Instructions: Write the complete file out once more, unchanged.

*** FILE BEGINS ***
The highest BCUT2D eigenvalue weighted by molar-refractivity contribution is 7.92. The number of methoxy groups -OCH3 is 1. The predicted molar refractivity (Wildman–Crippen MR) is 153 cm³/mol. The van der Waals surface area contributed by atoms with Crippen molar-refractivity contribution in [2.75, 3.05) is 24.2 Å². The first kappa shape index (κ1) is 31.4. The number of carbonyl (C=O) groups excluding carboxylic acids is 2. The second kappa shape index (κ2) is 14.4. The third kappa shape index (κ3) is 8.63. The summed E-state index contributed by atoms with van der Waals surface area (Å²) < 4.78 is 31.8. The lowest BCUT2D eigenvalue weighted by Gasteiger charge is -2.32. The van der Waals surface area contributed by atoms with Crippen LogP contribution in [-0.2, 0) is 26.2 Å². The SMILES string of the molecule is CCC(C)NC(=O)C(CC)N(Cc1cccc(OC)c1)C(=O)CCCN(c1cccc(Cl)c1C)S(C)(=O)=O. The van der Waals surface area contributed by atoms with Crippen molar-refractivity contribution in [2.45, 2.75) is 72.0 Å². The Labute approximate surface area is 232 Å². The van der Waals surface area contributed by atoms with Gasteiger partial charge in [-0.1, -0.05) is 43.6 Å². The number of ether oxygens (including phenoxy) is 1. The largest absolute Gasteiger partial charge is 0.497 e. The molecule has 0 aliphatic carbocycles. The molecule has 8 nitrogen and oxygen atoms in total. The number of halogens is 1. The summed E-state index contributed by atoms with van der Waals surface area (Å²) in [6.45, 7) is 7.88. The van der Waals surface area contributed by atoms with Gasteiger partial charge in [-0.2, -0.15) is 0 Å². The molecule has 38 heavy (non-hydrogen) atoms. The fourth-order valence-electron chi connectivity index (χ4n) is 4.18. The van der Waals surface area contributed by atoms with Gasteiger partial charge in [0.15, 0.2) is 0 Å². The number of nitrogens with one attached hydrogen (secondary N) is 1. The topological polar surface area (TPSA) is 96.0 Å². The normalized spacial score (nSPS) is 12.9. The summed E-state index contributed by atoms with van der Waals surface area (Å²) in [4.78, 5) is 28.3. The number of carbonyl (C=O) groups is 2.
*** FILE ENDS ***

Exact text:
The highest BCUT2D eigenvalue weighted by molar-refractivity contribution is 7.92. The number of methoxy groups -OCH3 is 1. The predicted molar refractivity (Wildman–Crippen MR) is 153 cm³/mol. The van der Waals surface area contributed by atoms with Crippen molar-refractivity contribution in [2.75, 3.05) is 24.2 Å². The first kappa shape index (κ1) is 31.4. The number of carbonyl (C=O) groups excluding carboxylic acids is 2. The second kappa shape index (κ2) is 14.4. The third kappa shape index (κ3) is 8.63. The summed E-state index contributed by atoms with van der Waals surface area (Å²) < 4.78 is 31.8. The lowest BCUT2D eigenvalue weighted by Gasteiger charge is -2.32. The van der Waals surface area contributed by atoms with Crippen LogP contribution in [-0.2, 0) is 26.2 Å². The SMILES string of the molecule is CCC(C)NC(=O)C(CC)N(Cc1cccc(OC)c1)C(=O)CCCN(c1cccc(Cl)c1C)S(C)(=O)=O. The van der Waals surface area contributed by atoms with Crippen molar-refractivity contribution in [2.45, 2.75) is 72.0 Å². The Labute approximate surface area is 232 Å². The van der Waals surface area contributed by atoms with Gasteiger partial charge in [-0.1, -0.05) is 43.6 Å². The number of ether oxygens (including phenoxy) is 1. The largest absolute Gasteiger partial charge is 0.497 e. The molecule has 0 aliphatic carbocycles. The molecule has 8 nitrogen and oxygen atoms in total. The number of halogens is 1. The summed E-state index contributed by atoms with van der Waals surface area (Å²) in [6.45, 7) is 7.88. The van der Waals surface area contributed by atoms with Gasteiger partial charge in [-0.2, -0.15) is 0 Å². The molecule has 38 heavy (non-hydrogen) atoms. The fourth-order valence-electron chi connectivity index (χ4n) is 4.18. The van der Waals surface area contributed by atoms with Gasteiger partial charge in [0.15, 0.2) is 0 Å². The number of nitrogens with one attached hydrogen (secondary N) is 1. The topological polar surface area (TPSA) is 96.0 Å². The normalized spacial score (nSPS) is 12.9. The summed E-state index contributed by atoms with van der Waals surface area (Å²) in [4.78, 5) is 28.3. The number of carbonyl (C=O) groups is 2.